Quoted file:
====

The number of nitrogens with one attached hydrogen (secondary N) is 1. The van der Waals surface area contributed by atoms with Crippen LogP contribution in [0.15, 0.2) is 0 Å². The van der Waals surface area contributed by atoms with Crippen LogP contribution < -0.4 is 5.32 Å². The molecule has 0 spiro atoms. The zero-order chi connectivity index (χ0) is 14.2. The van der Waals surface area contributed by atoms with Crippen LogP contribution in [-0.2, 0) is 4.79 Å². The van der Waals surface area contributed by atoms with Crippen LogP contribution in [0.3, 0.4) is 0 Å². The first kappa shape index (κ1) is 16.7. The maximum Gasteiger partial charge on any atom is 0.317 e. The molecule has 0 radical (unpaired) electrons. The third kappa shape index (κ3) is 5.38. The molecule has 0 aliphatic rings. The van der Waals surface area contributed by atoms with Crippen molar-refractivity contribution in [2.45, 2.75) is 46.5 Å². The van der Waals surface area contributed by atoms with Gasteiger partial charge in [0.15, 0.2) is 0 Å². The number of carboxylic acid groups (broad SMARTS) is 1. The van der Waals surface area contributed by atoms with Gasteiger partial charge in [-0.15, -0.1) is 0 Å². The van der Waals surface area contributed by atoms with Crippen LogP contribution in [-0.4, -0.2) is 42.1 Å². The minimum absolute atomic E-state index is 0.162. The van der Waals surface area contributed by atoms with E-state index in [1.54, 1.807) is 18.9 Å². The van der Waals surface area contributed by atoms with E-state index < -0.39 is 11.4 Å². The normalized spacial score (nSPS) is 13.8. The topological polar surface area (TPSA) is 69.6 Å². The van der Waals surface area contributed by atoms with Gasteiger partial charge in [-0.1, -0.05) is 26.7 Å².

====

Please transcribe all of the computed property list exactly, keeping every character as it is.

The number of nitrogens with one attached hydrogen (secondary N) is 1. The van der Waals surface area contributed by atoms with Crippen LogP contribution in [0.15, 0.2) is 0 Å². The van der Waals surface area contributed by atoms with Crippen LogP contribution < -0.4 is 5.32 Å². The molecule has 0 spiro atoms. The zero-order chi connectivity index (χ0) is 14.2. The van der Waals surface area contributed by atoms with Crippen LogP contribution in [-0.2, 0) is 4.79 Å². The van der Waals surface area contributed by atoms with Crippen LogP contribution in [0.3, 0.4) is 0 Å². The first kappa shape index (κ1) is 16.7. The maximum Gasteiger partial charge on any atom is 0.317 e. The molecule has 0 radical (unpaired) electrons. The third kappa shape index (κ3) is 5.38. The molecule has 0 aliphatic rings. The van der Waals surface area contributed by atoms with Crippen molar-refractivity contribution in [2.45, 2.75) is 46.5 Å². The van der Waals surface area contributed by atoms with Gasteiger partial charge in [0.15, 0.2) is 0 Å². The number of carboxylic acid groups (broad SMARTS) is 1. The van der Waals surface area contributed by atoms with Gasteiger partial charge in [-0.15, -0.1) is 0 Å². The van der Waals surface area contributed by atoms with Crippen LogP contribution in [-0.4, -0.2) is 42.1 Å². The minimum absolute atomic E-state index is 0.162. The van der Waals surface area contributed by atoms with E-state index in [1.54, 1.807) is 18.9 Å². The van der Waals surface area contributed by atoms with E-state index < -0.39 is 11.4 Å². The normalized spacial score (nSPS) is 13.8. The topological polar surface area (TPSA) is 69.6 Å². The van der Waals surface area contributed by atoms with Gasteiger partial charge in [-0.1, -0.05) is 26.7 Å².